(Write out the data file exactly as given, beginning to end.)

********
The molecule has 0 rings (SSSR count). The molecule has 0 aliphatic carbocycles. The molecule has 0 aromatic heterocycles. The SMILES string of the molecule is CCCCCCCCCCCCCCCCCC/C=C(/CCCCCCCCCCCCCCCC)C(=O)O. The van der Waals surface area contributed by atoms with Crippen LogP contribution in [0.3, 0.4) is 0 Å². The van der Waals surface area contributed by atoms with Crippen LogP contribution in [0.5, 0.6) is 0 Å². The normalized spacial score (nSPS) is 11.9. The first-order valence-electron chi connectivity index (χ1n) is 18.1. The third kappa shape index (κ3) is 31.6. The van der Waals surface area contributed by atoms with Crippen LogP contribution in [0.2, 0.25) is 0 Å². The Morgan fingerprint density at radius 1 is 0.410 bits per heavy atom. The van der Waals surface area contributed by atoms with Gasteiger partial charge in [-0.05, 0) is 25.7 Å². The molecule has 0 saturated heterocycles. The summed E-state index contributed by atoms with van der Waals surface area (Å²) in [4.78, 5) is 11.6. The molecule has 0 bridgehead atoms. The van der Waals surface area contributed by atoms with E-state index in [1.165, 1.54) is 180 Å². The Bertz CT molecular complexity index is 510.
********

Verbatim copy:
The molecule has 0 rings (SSSR count). The molecule has 0 aliphatic carbocycles. The molecule has 0 aromatic heterocycles. The SMILES string of the molecule is CCCCCCCCCCCCCCCCCC/C=C(/CCCCCCCCCCCCCCCC)C(=O)O. The van der Waals surface area contributed by atoms with Crippen LogP contribution in [0.3, 0.4) is 0 Å². The van der Waals surface area contributed by atoms with Crippen LogP contribution in [0.5, 0.6) is 0 Å². The normalized spacial score (nSPS) is 11.9. The first-order valence-electron chi connectivity index (χ1n) is 18.1. The third kappa shape index (κ3) is 31.6. The van der Waals surface area contributed by atoms with Crippen LogP contribution in [0.2, 0.25) is 0 Å². The Morgan fingerprint density at radius 1 is 0.410 bits per heavy atom. The van der Waals surface area contributed by atoms with Gasteiger partial charge in [-0.05, 0) is 25.7 Å². The molecule has 0 saturated heterocycles. The summed E-state index contributed by atoms with van der Waals surface area (Å²) in [4.78, 5) is 11.6. The molecule has 0 bridgehead atoms. The van der Waals surface area contributed by atoms with E-state index in [1.165, 1.54) is 180 Å². The Bertz CT molecular complexity index is 510.